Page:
With an acceptance rate near 18.5 percent, the Class of 2011 is the most selective class in the history of Bowdoin College, according to figures released Thursday by the Admissions Office.

Drawn from a record pool of 5,899 applicants, the class is roughly three percentage points more competitive than the Class of 2010, which accepted 21.6 percent of applicants.

The number of admitted students also decreased?only 1,105 students were admitted to this fall's class, while 1,170 were selected to represent the Class of 2010.

Out of the accepted students, 573 are men, while 532 are women. According to Dean of Admissions and Financial Aid Bill Shain, the disparity is intentional, since the College has lately experienced a higher yield from women than men. The figures are intended to create a class with roughly equal numbers of both sexes.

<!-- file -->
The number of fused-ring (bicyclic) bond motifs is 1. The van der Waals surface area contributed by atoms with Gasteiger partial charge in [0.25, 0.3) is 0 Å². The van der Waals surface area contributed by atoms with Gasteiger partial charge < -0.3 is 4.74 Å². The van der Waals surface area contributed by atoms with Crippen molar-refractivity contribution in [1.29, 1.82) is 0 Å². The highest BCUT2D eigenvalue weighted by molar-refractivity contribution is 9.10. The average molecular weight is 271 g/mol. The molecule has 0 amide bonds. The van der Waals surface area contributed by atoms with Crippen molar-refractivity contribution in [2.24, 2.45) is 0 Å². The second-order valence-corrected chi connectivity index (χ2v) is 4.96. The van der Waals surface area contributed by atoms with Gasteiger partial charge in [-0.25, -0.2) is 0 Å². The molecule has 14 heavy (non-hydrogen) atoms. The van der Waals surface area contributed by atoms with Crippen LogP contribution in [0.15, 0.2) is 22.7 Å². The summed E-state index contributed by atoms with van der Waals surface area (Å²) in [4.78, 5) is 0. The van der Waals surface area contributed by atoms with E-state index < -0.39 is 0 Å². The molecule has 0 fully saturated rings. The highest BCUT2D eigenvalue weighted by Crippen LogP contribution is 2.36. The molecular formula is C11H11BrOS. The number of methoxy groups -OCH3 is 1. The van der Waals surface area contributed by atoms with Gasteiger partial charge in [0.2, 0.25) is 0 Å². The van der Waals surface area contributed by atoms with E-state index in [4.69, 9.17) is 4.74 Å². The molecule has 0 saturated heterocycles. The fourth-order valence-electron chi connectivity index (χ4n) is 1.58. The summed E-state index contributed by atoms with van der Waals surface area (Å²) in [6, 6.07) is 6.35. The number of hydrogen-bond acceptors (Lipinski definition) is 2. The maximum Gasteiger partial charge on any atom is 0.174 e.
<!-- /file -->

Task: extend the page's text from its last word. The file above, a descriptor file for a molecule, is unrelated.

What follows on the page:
Shain also observed several trends among the pool of accepted students, including increases in the number of students from public schools and those hailing from the Mid-Atlantic states.

"57 percent of accepted students this year are from public schools, compared with 55 percent last year," he said.

The number of accepted minorities also increased slightly. Shain cited the success of events like the Bowdoin Invitational, a weekend catered to prospective minority students every October, as helping to bring about a more diverse class.